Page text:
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To Erskine

§. Whig Fallacies
Matchless Constitution
No Theory
Lord Milton 1812

1 1

Now Then again my Lord there is Lord Milton. He has I warrant
you a noble contempt for all theories: his own one noble theory
to wit his own whatever it is of course excepted: I mean contempt for all theoretical theories, that is for all
theories which state the greatest happiness of the greatest number
as the only satisfiable end of government, and the faculty of
choosing and removing those who govern them and govern for
them as the only effectually conducive means.

Well my Lord I was to tell you what his Lordships
theory is. It is the same Whig theory which serves especially
well for the support of Whig reform and Non-Reform. It Your Lordship will serve
for Reform: his Lord Milton's Lordship it will serve has served for Non-Reform. For
in the speech from whence I deduce it that is the purpose
which it has served

His theory is — that so that names remain, it matters
not in what way direction or degree the change of which they were the
names have are changed:[+]
[+] that so long as King
is called King, Lords
Lords, Commons Commons
and Parliamentary Electors
or which is equivalent,
it matters not which
power the King has,
what the Lords have
what the Commons have
and whether they are
chosen by the People
or by one another, or
by themselves

In this proposition is are included another two other
propositions 1 that military force has no influence, or that
its influence is the same whether it consists of two men as in
Henry the 7th or 8th time, or between £100,000 and 200,000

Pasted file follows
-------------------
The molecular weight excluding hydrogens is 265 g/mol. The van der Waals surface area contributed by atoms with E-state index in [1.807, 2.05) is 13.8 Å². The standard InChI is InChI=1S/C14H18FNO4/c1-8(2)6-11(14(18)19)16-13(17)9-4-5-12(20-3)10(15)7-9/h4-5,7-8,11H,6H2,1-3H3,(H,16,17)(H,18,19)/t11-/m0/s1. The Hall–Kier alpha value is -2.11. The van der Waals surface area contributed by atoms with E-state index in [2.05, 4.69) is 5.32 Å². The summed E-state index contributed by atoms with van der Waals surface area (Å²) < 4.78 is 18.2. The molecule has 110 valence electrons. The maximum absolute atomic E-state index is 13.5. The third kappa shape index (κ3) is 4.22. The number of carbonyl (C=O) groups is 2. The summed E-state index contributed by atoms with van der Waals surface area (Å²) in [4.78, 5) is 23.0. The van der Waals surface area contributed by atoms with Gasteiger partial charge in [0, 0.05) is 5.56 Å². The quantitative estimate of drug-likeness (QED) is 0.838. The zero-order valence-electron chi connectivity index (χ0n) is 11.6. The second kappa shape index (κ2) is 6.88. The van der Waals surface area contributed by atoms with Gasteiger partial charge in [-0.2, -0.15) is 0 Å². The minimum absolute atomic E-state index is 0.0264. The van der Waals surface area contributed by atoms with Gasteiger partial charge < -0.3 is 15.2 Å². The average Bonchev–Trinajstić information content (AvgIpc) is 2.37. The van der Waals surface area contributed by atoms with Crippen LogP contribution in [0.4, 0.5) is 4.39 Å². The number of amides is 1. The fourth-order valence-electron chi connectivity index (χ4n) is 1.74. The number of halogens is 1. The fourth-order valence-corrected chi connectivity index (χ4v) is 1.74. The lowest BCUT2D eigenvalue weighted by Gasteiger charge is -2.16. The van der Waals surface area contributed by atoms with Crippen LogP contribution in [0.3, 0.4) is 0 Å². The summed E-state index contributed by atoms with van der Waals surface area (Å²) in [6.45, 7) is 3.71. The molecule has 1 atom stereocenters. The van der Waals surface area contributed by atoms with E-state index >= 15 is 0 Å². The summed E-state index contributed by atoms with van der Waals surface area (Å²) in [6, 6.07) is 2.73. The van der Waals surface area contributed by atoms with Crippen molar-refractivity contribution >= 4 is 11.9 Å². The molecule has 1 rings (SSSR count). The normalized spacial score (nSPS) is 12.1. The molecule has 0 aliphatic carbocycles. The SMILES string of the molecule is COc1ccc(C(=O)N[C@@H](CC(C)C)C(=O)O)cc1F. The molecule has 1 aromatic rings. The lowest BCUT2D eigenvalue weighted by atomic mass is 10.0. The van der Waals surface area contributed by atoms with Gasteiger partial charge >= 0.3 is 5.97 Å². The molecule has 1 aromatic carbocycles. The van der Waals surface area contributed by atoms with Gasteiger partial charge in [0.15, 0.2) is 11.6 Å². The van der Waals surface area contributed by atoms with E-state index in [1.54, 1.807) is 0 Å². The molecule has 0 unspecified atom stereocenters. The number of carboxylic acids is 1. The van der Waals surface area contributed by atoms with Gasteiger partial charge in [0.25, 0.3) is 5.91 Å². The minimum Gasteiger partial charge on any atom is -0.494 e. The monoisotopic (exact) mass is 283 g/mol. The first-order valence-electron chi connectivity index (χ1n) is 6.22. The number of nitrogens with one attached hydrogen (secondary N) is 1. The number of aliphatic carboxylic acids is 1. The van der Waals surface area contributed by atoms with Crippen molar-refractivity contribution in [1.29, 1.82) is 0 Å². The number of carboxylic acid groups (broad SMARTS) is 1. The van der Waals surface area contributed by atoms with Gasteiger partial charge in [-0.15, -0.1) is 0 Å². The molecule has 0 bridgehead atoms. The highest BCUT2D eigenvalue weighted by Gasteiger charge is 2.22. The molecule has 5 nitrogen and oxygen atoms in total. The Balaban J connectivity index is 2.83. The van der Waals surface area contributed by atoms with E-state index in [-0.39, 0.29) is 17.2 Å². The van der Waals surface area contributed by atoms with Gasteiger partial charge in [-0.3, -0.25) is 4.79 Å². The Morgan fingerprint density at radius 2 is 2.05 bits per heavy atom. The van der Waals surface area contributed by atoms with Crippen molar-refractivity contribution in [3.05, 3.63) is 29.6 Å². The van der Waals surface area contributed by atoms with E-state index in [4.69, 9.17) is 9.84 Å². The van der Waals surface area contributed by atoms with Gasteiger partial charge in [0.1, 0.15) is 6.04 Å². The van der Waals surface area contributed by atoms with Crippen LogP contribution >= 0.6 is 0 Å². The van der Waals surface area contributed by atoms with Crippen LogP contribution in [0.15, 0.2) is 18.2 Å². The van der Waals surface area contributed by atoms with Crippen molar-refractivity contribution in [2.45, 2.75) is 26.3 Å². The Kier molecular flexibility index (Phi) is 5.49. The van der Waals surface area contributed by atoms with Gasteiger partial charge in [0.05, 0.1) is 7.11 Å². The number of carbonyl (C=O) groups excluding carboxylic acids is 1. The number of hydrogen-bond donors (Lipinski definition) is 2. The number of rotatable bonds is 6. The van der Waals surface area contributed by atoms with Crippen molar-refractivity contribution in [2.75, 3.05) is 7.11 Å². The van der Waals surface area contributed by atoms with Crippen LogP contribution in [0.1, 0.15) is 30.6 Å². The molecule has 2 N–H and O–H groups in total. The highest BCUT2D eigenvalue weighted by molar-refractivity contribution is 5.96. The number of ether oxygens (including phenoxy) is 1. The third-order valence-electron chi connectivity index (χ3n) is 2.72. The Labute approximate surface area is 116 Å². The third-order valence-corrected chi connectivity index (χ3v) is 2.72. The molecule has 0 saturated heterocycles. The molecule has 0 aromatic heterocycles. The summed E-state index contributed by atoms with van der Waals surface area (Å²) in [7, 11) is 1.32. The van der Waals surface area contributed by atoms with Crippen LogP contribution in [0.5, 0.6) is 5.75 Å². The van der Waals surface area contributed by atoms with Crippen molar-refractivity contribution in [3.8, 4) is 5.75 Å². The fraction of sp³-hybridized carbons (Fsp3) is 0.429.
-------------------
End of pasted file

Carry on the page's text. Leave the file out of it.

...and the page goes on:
as at present. 2. that money in the hands of the Monarch has no influence, or at any
rate no corruptive influence applicable to the corruption of the peoples agent: or that its influence is the same
whether it amounts to £36,000 a year as in Henry the
6th time or £ a year as at present

"The Constitution: (says his Lordship) "has existed for
ages" This he gives as his reason for condemning rejecting Parliamentary
Reform, the only reason he can find, but that an all-
sufficient and conclusive one. The proposition is a short concise
one. "I stand upon the Constitution which has existed for ages:"
the above is what is meant Now by the Constitution standing having existed for
ages, as it is nothing to the purpose either what means as above
is the real meaning, or it is nothing to the purpose. If your
Lordship can find any better meaning, I shall be glad
to hear it.

Identifier: | JB/104/466/001
"JB/" can not be assigned to a declared number type with value 104.


Marginal Summary Numbering



Main Headings


Folio number


Info in main headings field

to erskine





text sheet

Number of Pages




Page Numbering

c1 / e1


jeremy bentham


[[watermarks::i&m [with prince of wales feathers above] 1818]]


Paper Producer

arthur wellesley, duke of wellington


Paper Produced in Year


Notes public

ID Number


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